The percieved threat of the risk of graft rejection among organ transplant recipients

University dissertation from University of Gothenburg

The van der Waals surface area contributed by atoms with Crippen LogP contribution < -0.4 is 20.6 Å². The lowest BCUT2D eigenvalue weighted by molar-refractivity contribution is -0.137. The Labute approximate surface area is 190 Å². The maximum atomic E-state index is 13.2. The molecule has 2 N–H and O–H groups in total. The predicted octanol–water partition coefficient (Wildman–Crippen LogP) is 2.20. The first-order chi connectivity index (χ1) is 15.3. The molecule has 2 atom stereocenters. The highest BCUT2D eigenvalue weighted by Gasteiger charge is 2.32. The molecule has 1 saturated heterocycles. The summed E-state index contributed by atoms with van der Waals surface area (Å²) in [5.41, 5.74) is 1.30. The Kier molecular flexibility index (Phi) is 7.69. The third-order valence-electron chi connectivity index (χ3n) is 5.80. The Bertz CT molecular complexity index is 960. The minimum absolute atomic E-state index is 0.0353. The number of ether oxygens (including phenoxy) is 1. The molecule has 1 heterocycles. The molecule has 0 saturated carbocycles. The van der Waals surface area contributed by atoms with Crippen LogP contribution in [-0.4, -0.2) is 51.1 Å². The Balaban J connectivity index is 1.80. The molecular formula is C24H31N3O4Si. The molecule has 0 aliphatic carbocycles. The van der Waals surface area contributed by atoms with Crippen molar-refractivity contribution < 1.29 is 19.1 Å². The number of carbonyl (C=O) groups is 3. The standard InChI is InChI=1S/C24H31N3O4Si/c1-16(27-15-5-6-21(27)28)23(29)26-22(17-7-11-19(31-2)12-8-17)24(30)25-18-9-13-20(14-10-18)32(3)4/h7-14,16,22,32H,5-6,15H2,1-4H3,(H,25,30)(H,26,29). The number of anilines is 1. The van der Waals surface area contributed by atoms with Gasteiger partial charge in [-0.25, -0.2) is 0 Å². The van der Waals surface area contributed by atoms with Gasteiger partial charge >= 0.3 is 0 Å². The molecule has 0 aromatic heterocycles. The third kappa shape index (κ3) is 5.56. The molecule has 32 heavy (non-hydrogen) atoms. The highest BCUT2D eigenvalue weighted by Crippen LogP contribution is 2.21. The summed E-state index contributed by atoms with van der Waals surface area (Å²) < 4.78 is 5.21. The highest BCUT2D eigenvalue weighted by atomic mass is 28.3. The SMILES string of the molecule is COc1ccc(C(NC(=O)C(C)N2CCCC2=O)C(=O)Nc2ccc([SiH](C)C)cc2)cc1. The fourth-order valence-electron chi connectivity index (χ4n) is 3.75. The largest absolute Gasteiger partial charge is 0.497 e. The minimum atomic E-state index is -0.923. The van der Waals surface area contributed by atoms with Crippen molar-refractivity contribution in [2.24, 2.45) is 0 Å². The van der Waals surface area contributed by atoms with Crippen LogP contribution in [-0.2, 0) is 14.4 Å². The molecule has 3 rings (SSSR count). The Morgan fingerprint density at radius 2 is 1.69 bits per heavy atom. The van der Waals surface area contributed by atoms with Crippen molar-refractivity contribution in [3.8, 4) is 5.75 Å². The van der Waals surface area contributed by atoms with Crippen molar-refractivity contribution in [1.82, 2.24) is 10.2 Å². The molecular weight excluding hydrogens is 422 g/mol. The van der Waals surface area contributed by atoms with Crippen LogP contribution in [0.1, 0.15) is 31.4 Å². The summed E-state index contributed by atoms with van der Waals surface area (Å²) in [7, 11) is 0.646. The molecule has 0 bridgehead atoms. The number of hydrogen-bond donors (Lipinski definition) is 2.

Abstract: Transplantation is an established and successful treatment for critically ill patients. For many of the organ transplant recipients (OTR) it is the only option for survival. When OTRs are asked about what they fear the most, the most common answer is graft rejection. Graft rejection is a real threat against an OTR since it is the body’s natural way, through its immunological defence, to protect itself against foreign bodies or unknown substances. Aim: The primary aim of this thesis was to explore the risk of graft rejection from the perspective of OTRs by describing the characteristics of the threat experience. A secondary aim was to investigate the relationships between the perceived threat of the risk of graft rejection, by means of a domain specific questionnaire, and selected associated factors such as coping strategies and Health Related Quality of Life (HRQoL). Methods: The efforts to acquire scientific knowledge included seeking the unique in each individual case as well as group correlations. For this reason, the data collection methods were both inductive and deductive and included interviews and questionnaires. The study group consisted of 1) 16 adult OTR, 2) 8 adolescent OTR, 3) 185 adult OTR, 4)185 adult OTR. The instruments used to collect data were SF-36, General Coping Questionnaire (GCQ) and the Perceived Threat of the risk of Graft Rejection (PTGR) which was developed for the purpose in this thesis. Data analysis was performed mainly by descriptive and parametric statistical methods as well as by the use of phenomenography. Results: Adult OTRs perceived graft rejection in various ways involving five domains; abstract threat to life, concrete threat to health, trust in the body, striving to control the threat and one’s identity. There were also various ways of learning about graft rejection involving three domains; experience of graft rejection that was accompanied by symptoms and personal observations, experience of graft rejection in the absence of physical symptoms and personal observations and no experience of graft rejection. The adolescents’ perceptions were grouped into seven domains: tests and examinations, transplantation, medication, graft rejection as a condition, graft rejection and its consequences, friends and oneself as an organ transplant recipient. It was possible to develop an instrument for measuring the perceived threat of graft rejection and three homogenous and psychometrically sound factors were identified. These were labelled intrusive anxiety, graftrelated threat and lack of control. A majority (74 %) reported a low level of intrusive anxiety. The kidney transplant recipients reported more graft related threat than other OTRs. The differences between the transplanted organ groups in their use of coping strategies were small. Likewise, coping related very weakly with sex, age, time since transplantation and whether they had experienced graft rejections or not. The respondents tended in general to use more of ‘positive’ coping strategies (strategies related to positive well-being). Conclusion: OTRs perceive the risk of graft rejection in various ways, from nonthing to worry about to the threat of death. It was possible to measure the perceived threat of graft rejection among OTRs with an instrument comprising twelve items. Perceptions and coping seem to be independent of demographic and clinical variables such as type of organ transplanted, time since transplantation and experiences of graft rejection, age and sex.

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